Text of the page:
Saturday, May 4, 2013

Breakfast Links: Week of April 29, 2013

Saturday, May 4, 2013
Here's your fresh serving of Breakfast Links – our weekly round-up of favorite links to other web sites, blogs, articles, and videos, all gathered for you from around the Twitterverse.
• Hope this comes to US television: recreating the Netherfield ball from Pride & Prejudice.
• Science from 1912: "Mars peopled by one vast thinking vegetable."
• All-purpose explanation: the lewd women made me do it, 1752.
• Collection of cigarette ads from 1920s-30s, claiming that smoking makes you slimmer, prettier, healthier.
• "I married beneath me; all women do": Nancy Astor, first woman to sit as an MP in House of Commons.
• First book of fashion: reverse-engineering Renaissance fashion.
• America's first secret societies used rituals to build ties among members, not foster world domination.
• Photoshop portraits: how Shakespeare, Marie-Antoinette, Henry VIII, others, might look today.
• A distinctive orange wedding dress, worn by a flapper from Maine.
• Eight famous people who had the good fortune to miss the Lusitania.
• Recreating Cyprian powder, a 17th c. perfume.
• Irish Victorian writer Amanda McKittrick Ros, creator of legendary purple prose.
• "He is an asse, a peece of ginger-bread/Gilt over to please foolish girles": 17th c. gingerbread.
American dreams: in the 18th-19th c., where did minds wander at night?
• A lush printed taffeta evening gown by Sarmi, c. 1959.
• Lovely short animated video features Pre-Raphaelite model Lizzie Siddal.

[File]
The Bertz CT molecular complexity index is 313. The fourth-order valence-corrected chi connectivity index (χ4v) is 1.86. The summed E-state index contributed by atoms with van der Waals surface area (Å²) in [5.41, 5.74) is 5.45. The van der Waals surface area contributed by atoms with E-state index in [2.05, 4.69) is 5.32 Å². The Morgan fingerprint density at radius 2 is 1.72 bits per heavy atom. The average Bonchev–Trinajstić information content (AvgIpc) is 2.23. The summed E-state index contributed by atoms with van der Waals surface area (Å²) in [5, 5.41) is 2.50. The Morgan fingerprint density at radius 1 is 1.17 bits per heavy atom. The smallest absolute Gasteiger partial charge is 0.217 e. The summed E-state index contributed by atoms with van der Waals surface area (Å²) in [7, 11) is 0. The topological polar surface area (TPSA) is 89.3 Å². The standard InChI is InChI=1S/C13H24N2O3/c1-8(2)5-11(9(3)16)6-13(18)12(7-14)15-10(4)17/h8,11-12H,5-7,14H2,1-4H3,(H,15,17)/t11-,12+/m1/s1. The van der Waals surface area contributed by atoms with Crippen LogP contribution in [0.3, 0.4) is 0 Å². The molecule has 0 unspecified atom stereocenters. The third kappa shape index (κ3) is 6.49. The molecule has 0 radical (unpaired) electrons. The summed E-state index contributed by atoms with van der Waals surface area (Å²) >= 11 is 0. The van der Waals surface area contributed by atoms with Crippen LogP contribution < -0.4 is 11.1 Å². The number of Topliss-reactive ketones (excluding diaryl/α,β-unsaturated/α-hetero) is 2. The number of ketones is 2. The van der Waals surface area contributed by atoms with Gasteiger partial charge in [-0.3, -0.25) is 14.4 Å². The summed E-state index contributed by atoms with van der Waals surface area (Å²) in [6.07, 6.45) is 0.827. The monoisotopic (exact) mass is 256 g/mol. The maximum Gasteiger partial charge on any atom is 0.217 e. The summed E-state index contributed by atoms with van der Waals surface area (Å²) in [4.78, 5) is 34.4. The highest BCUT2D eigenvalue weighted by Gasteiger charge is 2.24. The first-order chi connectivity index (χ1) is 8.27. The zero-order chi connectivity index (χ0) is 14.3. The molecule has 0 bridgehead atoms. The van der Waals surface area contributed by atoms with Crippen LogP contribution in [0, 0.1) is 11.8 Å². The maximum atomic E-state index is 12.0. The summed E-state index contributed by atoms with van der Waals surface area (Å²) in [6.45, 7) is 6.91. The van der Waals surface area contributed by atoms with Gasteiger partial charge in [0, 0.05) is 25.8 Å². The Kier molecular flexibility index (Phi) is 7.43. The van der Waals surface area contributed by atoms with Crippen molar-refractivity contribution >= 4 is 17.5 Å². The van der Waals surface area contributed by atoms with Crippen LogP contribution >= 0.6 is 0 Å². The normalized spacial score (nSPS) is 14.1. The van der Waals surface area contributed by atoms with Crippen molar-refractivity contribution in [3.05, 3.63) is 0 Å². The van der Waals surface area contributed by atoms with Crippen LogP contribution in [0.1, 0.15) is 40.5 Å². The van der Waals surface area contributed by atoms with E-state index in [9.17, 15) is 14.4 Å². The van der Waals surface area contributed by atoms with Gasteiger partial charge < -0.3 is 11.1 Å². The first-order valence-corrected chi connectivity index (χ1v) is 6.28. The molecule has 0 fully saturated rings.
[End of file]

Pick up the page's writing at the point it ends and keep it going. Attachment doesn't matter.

• Tales that hang from a gentleman's watch fob, 1890.
• Solving the mystery of a British soldier buried in the dunes of Holland 200 years ago.
The Connoisseur eavesdrops at Vauxhall Gardens, 1823.
• The first of May is Chimney Sweeps' Day.
Sidesaddles & suffragettes: the fight to ride and vote like a man.
• Slideshow featuring four centuries of food & drink in European painting, 1400-1800.
• Cautionary tales of the 18th c.: masturbation and the dangerous woman.
• The lost 1863 Empire Skating Rink, NYC.
• The 18th c. bathing dress.
• One strong Tudor woman: Bess of Hardwick's letters now on line.
• Big backsides ruled the 1800s: the progression from the Regency through the 1890s.
• Untouched for 200 years: the curse of "The Dirty Bottles" at Ye Olde Cross, Alnwick.
• Meat pie, anyone? The true story of Sweeney Todd, the demon barber of Fleet Street.
• The Thames of Old London in vintage photos.
• Fascinating ear trumpet specially designed for the Victorian wearer who was in mourning.
• Other things found in old recipe books include the contents of an 18th c. jewellery box.
• Beheaded for treason in 1820: the men behind the Cato Street Conspiracy to murder the prime minister and his cabinet.
• An 18th c. wig box, indispensable aid to looking your best after wearisome coach travel.
• Pure historical silliness: truly strange fabric shows the Founding Fathers (plus Honest Abe) shirtless & buff.
Hungry for more? Follow us on Twitter @2nerdyhistgirls for fresh updates daily!

2 comments:

Julia Ergane said...

I must say that I truly prefer the originals to their photoshopped likenesses. Lord Nelson, in particular, does not transition well to the 20th/21st centuries.

Grover said...

I just wanted to tell you how much I love visiting your blog - and Breakfast Links is favorite that always brings a smile. Thank you!

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